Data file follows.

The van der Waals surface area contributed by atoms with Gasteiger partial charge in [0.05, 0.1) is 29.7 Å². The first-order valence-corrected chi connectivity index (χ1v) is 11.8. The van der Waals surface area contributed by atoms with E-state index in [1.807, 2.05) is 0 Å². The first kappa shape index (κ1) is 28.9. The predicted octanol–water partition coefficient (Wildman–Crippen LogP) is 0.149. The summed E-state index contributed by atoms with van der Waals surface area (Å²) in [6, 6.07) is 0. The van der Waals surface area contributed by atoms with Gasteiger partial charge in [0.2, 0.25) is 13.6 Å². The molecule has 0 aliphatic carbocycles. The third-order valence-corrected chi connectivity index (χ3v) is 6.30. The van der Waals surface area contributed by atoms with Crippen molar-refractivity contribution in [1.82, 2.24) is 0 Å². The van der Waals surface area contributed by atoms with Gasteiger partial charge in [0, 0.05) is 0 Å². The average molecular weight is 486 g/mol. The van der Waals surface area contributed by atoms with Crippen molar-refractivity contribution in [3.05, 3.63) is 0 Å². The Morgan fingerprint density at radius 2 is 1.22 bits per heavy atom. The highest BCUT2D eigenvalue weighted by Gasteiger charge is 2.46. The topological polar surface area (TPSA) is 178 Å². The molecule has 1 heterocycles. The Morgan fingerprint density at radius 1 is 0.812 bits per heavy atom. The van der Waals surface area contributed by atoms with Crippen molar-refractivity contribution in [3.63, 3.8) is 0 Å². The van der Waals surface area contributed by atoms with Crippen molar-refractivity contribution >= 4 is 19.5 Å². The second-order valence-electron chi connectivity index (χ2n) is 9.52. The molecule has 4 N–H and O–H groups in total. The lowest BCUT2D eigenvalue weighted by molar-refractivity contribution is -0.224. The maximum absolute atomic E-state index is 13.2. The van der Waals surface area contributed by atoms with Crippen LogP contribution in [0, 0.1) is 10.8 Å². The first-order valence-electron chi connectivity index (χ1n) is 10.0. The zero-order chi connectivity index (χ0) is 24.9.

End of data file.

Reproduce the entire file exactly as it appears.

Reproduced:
The van der Waals surface area contributed by atoms with Gasteiger partial charge in [0.05, 0.1) is 29.7 Å². The first-order valence-corrected chi connectivity index (χ1v) is 11.8. The van der Waals surface area contributed by atoms with E-state index in [1.807, 2.05) is 0 Å². The first kappa shape index (κ1) is 28.9. The predicted octanol–water partition coefficient (Wildman–Crippen LogP) is 0.149. The summed E-state index contributed by atoms with van der Waals surface area (Å²) in [6, 6.07) is 0. The van der Waals surface area contributed by atoms with Gasteiger partial charge in [0.2, 0.25) is 13.6 Å². The molecule has 0 aliphatic carbocycles. The third-order valence-corrected chi connectivity index (χ3v) is 6.30. The van der Waals surface area contributed by atoms with Crippen molar-refractivity contribution in [1.82, 2.24) is 0 Å². The van der Waals surface area contributed by atoms with Gasteiger partial charge in [0, 0.05) is 0 Å². The average molecular weight is 486 g/mol. The van der Waals surface area contributed by atoms with Crippen molar-refractivity contribution in [3.05, 3.63) is 0 Å². The Morgan fingerprint density at radius 2 is 1.22 bits per heavy atom. The highest BCUT2D eigenvalue weighted by Gasteiger charge is 2.46. The topological polar surface area (TPSA) is 178 Å². The molecule has 1 heterocycles. The Morgan fingerprint density at radius 1 is 0.812 bits per heavy atom. The van der Waals surface area contributed by atoms with Crippen molar-refractivity contribution in [3.63, 3.8) is 0 Å². The van der Waals surface area contributed by atoms with Crippen molar-refractivity contribution >= 4 is 19.5 Å². The second-order valence-electron chi connectivity index (χ2n) is 9.52. The molecule has 4 N–H and O–H groups in total. The lowest BCUT2D eigenvalue weighted by molar-refractivity contribution is -0.224. The maximum absolute atomic E-state index is 13.2. The van der Waals surface area contributed by atoms with Crippen LogP contribution in [0, 0.1) is 10.8 Å². The first-order valence-electron chi connectivity index (χ1n) is 10.0. The zero-order chi connectivity index (χ0) is 24.9.